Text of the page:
Peer Health

Pregnancy

These pages are NOT intended solely for women.

Not only may a woman dealing with pregnancy wish to gather information about the options available to her, but a man may wish to learn of his partner’s choices and opportunities.

Pregnancy Testing

The type of pregnancy test used at the Health Center, other clinics and in home pregnancy kits requires a small sample of urine. The amount of the hormone human chorionic gonadatropin (HCG), a chemical produced by a developing placenta and excreted in the urine, is then measured. Most tests can detect this hormone (and thus pregnancy) as early as ten days from conception, which may be before a period is actually missed. A test done earlier than 10 days after the sexual encounter involved may not be accurate.

Through the Health Center

Free, confidential pregnancy testing is available at the Health Center 24 hours a day. This is a walk-in service, and the results of the test are available within minutes. The test results become part of your confidential medical record.

Through Peer Health

To provide anonymous pregnancy testing at the Health Center, Peer Health educators trained in pregnancy testing procedures and basic pregnancy options counseling are available by appointment. An educator will accompany you to the Health Center and serve as an intermediary between you and the nurse. Pregnancy tests done through Peer Health will not appear on your health record unless you decide to speak to a health professional. Check the Daily Advisor for the name and number of an educator or call Peer Health at 597-3140 to make an appointment. The test can usually be done within 24 hours of a request, and results of the test are available within minutes.

At North Adams Family Planning

Pregnancy testing is also available at North Adams Family Planning, 85 Main Street, North Adams. There is a charge for the test, which is usually done while you wait. Call them at 663-8846 for an appointment or further information.

Home Pregnancy Tests

Over-the-counter (non-prescription) home pregnancy testing kits may be purchased from local drug stores for about $15.00. When the directions are followed precisely, these kits can provide accurate results within half an hour. A positive result should be confirmed with a health care professional.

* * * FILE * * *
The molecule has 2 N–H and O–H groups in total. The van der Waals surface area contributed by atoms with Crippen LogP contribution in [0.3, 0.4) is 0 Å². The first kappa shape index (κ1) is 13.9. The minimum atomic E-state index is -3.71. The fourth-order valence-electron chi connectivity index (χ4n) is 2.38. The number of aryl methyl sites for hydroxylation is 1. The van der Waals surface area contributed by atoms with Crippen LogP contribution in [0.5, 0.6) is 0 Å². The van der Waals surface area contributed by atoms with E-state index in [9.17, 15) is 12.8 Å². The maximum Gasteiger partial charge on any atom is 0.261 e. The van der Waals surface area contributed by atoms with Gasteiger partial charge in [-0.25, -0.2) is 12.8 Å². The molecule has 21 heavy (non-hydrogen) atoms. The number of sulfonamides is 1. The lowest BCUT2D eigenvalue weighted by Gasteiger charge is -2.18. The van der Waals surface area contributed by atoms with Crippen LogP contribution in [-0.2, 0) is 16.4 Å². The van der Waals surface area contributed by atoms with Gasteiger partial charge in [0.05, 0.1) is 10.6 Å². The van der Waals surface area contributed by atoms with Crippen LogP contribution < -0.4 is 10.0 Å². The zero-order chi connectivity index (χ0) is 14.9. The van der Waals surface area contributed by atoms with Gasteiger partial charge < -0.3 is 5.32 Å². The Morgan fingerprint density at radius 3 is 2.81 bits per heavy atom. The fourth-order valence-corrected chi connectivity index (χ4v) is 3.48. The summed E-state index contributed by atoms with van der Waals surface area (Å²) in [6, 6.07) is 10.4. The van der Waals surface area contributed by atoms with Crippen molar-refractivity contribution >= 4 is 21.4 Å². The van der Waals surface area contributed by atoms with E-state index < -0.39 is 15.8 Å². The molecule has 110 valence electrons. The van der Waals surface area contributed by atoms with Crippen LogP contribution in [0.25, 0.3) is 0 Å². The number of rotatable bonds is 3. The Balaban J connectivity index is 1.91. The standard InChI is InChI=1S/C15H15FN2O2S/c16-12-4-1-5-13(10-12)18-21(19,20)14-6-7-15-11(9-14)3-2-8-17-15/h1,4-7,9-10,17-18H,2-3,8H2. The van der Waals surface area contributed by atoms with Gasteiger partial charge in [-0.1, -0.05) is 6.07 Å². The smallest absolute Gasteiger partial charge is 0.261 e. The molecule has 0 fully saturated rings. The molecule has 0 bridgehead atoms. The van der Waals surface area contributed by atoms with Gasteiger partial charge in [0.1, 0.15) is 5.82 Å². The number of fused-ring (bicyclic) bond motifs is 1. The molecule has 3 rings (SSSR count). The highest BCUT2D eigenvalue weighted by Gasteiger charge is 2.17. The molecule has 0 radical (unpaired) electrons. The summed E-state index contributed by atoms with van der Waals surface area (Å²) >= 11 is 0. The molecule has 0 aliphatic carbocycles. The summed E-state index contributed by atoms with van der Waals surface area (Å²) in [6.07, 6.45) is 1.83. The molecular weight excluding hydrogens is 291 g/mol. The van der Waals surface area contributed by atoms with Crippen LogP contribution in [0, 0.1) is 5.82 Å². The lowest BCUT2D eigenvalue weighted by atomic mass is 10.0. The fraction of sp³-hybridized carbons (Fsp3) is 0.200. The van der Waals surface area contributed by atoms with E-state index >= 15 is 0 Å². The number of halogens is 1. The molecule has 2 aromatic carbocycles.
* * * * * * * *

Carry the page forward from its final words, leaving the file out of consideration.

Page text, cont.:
Making a Decision


Accurate information and counseling are two important components in making the best decision about a pregnancy. There are a number of people on campus who are prepared to assist women and their partners. Information and counseling are available from the Health Center, Psychological Counseling Services, Peer Health and the Chaplain’s Office. Family Planning of Western Massachusetts in North Adams or Pittsfield also provides pregnancy counseling.

Abortion

Making the choice to terminate a pregnancy in Massachusetts is any woman’s legal right. If a woman chooses the abortion option, the Health Center can make arrangements for her to have the procedure performed at Williamstown Medical Associates. For women who would like someone to accompany them, Peer Health can provide you a list of those willing to do so. The Health Center also offers aftercare for those women wishing to spend the night there after the procedure.

The specific abortion procedure used will depend on how many weeks have passed since the first day of your last menstrual period. The earlier an abortion is done, the safer and easier the procedure. In fact, the first trimester abortion (8-12 weeks after the first day of the last menstrual period) is statistically safer than a tonsillectomy.

After an abortion, it is natural to experience a mixture of positive and negative feelings. A sense of relief may be complicated by sadness, guilt or a sense of loss. A woman may feel new strength and personal empowerment in having made and carried out an important and often difficult decision. If the pregnancy was caused by a birth control failure, unprotected intercourse or nonconsenual sex, a woman may feel angry about the abortion. It is common to have negative feelings about sex, particularly int ercourse, for a time following an abortion. The decision may also change a woman’s relationships with her partner, friends, or family. Emotionally recovering from an abortion may be a longer process for some women. This can be made easier with the help of a sympathetic and ideally objective friend, relative, counselor, or support group.

Adoption

Adoption involves voluntarily transferring all responsibilities for the care of your child from the birth parent to adoptive parents. In Massachusetts, all adoptions are legally binding and are arranged through the court system and a licensed adoption agency. You should not sign adoption papers until you are completely sure of your decision. Independent adoption, placing the child directly with adoptive parents, is illegal. Legal and medical fees are usually covered by the agency and the adoptive parents. If the birth father can be identified, he will have to consent to the adoption.

Several area agencies can provide support in making decision regarding adoption. Some adoption plans allow a birth mother more choices and even knowledge of who will adopt her child. Places to turn for counseling and information include the Berkshire Center for Families and Children (Pittsfield 448-8281), North Adams Family Planning (663-8846), and Life Right of North Adams, Inc. (664-4106).

Having and Rearing a Child

Deciding to continue a pregnancy and raise a child is a serious commitment. Pre-natal care should begin immediately. Student health insurance covers neither pre-natal care nor delivery costs. This insurance provides no benefits for healthy newborns, but the health policy may be extended prior to delivery to cover the child as a dependent through the Bursar’s Office. At Williams, housing for a student who has a child will be arranged by the Dean’s Office.